From a historical standpoint, today we have the advantage of hindsight. When the British won the Seven Years War, which brought subsequently unprecedented wealth for the country, particularly in the instance of India, the dye was also cast concerning the future of the American colonies. Once the French menace was no longer a threat in Canada, there was no need for the protection or support of the British army or navy. This subtle shift of balance made the independence of the Americans inevitable – no matter who had been Commander and Chief of the British forces at the outbreak of the American revolutionary war. It also encouraged the colonists to feel they owed little now to the Government in England. Furthermore the American habit to think in terms of rights within the continent, rather than an implicit duty towards an Empire, became ever more paramount. This fundamental difference in attitude was the result of one very significant factor: in England under the system of primogeniture, estates passed to the first-born. However, in the event second and subsequent sons emigrated to America, there they had the opportunity to become landowners. It is this issue that was the crux of the rubric for rebellion. Interestingly though, in a new publication, The Quartet, by Joseph P. Ellis, he points out that in 1776 the thirteen American colonies declared themselves independent states, that came together temporarily to win their rights, then they would go their separate ways. The government they created in 1781, called the Articles of Confederation, was not really much of a government at all and was never intended to be. The resolution declaring independence, approved on July 2, 1776, clearly stated that the former colonies were leaving the British Empire not as a single collective but rather as “Free and Independent States”. There was no sense or desire to come together as a new nation or one country: this occurred later by the way of the orchestration of the second American Revolution of 1783-1789, which is the topic of Ellis’s book.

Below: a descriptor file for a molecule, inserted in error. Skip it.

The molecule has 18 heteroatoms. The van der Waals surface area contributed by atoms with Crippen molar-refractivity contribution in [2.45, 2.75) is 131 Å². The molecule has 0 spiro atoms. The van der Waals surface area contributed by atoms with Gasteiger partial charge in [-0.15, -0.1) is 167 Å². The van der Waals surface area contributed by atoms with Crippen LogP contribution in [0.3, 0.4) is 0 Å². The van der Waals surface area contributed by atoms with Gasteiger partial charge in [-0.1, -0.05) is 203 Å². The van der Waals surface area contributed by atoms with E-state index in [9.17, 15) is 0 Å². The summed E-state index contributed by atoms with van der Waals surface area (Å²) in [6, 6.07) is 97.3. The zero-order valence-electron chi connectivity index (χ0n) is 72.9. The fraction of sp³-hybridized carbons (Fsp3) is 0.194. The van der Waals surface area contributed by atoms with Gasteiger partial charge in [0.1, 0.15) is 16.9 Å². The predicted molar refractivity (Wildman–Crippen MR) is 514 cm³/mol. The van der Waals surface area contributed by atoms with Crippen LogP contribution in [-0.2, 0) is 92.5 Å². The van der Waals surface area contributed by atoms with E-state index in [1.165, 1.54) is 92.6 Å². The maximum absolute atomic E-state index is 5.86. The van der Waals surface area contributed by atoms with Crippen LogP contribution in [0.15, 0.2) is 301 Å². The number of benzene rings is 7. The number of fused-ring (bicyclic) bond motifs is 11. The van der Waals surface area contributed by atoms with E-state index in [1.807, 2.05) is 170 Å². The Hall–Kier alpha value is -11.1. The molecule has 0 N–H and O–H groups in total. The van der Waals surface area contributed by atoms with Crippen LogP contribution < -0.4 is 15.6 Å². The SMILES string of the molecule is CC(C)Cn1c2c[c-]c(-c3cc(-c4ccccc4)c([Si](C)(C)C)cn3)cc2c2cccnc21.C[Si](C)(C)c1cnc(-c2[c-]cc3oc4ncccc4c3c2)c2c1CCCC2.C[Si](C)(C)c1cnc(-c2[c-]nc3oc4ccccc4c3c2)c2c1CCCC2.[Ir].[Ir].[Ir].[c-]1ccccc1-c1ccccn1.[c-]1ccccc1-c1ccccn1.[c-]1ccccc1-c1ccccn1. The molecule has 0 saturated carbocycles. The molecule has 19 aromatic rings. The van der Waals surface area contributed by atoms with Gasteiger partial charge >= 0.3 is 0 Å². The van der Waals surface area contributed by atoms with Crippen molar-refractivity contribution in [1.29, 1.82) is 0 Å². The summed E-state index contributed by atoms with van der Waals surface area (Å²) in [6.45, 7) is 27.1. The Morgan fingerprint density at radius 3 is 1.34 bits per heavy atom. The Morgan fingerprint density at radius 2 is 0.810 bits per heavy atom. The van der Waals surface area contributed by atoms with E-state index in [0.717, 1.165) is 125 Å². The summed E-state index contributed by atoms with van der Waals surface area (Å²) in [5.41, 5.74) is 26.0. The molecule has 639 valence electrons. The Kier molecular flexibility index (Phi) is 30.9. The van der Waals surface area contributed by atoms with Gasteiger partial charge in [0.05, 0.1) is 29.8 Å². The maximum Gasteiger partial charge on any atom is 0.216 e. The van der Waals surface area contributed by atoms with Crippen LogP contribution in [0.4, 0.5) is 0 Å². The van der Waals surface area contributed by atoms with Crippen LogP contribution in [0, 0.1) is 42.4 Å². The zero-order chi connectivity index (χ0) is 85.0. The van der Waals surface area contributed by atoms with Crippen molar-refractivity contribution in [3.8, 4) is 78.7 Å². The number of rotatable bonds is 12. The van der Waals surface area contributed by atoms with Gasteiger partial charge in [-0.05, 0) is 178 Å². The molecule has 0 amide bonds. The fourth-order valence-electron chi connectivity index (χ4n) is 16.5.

The Articles of Surrender were signed by Vaudreville and Amhurst on September 8, 1760, and the French troops returned to their mother country. Amherst was at liberty to organize Canada as he would, and he quickly arranged for three military governments. James Murray continued in command at Quebec, Gage was made Governor of Montreal, and Ralph Burton was assigned to the Three Rivers region.